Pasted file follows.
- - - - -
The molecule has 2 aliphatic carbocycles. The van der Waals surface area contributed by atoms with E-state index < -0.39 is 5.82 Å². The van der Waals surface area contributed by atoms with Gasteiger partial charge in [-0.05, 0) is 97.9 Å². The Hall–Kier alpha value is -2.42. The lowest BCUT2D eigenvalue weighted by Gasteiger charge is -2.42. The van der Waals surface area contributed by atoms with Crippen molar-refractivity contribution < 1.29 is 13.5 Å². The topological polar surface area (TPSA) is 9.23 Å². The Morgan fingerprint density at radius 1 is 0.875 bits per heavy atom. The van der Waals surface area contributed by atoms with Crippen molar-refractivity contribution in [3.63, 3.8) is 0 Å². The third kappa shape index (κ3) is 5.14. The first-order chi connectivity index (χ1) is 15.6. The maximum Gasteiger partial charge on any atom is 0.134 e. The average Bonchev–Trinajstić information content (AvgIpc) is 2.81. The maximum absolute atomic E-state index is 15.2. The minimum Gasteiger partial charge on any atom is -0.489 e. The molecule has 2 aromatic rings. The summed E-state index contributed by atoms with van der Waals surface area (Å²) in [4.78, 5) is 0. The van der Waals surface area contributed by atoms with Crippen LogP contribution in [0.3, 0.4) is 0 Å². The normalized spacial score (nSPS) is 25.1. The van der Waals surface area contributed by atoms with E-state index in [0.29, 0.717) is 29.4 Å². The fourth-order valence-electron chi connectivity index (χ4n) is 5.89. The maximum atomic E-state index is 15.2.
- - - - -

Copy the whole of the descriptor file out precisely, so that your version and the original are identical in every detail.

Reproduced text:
The molecule has 2 aliphatic carbocycles. The van der Waals surface area contributed by atoms with E-state index < -0.39 is 5.82 Å². The van der Waals surface area contributed by atoms with Gasteiger partial charge in [-0.05, 0) is 97.9 Å². The Hall–Kier alpha value is -2.42. The lowest BCUT2D eigenvalue weighted by Gasteiger charge is -2.42. The van der Waals surface area contributed by atoms with Crippen molar-refractivity contribution < 1.29 is 13.5 Å². The topological polar surface area (TPSA) is 9.23 Å². The Morgan fingerprint density at radius 1 is 0.875 bits per heavy atom. The van der Waals surface area contributed by atoms with Crippen molar-refractivity contribution in [3.63, 3.8) is 0 Å². The third kappa shape index (κ3) is 5.14. The first-order chi connectivity index (χ1) is 15.6. The maximum Gasteiger partial charge on any atom is 0.134 e. The average Bonchev–Trinajstić information content (AvgIpc) is 2.81. The maximum absolute atomic E-state index is 15.2. The minimum Gasteiger partial charge on any atom is -0.489 e. The molecule has 2 aromatic rings. The summed E-state index contributed by atoms with van der Waals surface area (Å²) in [4.78, 5) is 0. The van der Waals surface area contributed by atoms with Crippen LogP contribution in [0.3, 0.4) is 0 Å². The normalized spacial score (nSPS) is 25.1. The van der Waals surface area contributed by atoms with E-state index in [0.29, 0.717) is 29.4 Å². The fourth-order valence-electron chi connectivity index (χ4n) is 5.89. The maximum atomic E-state index is 15.2.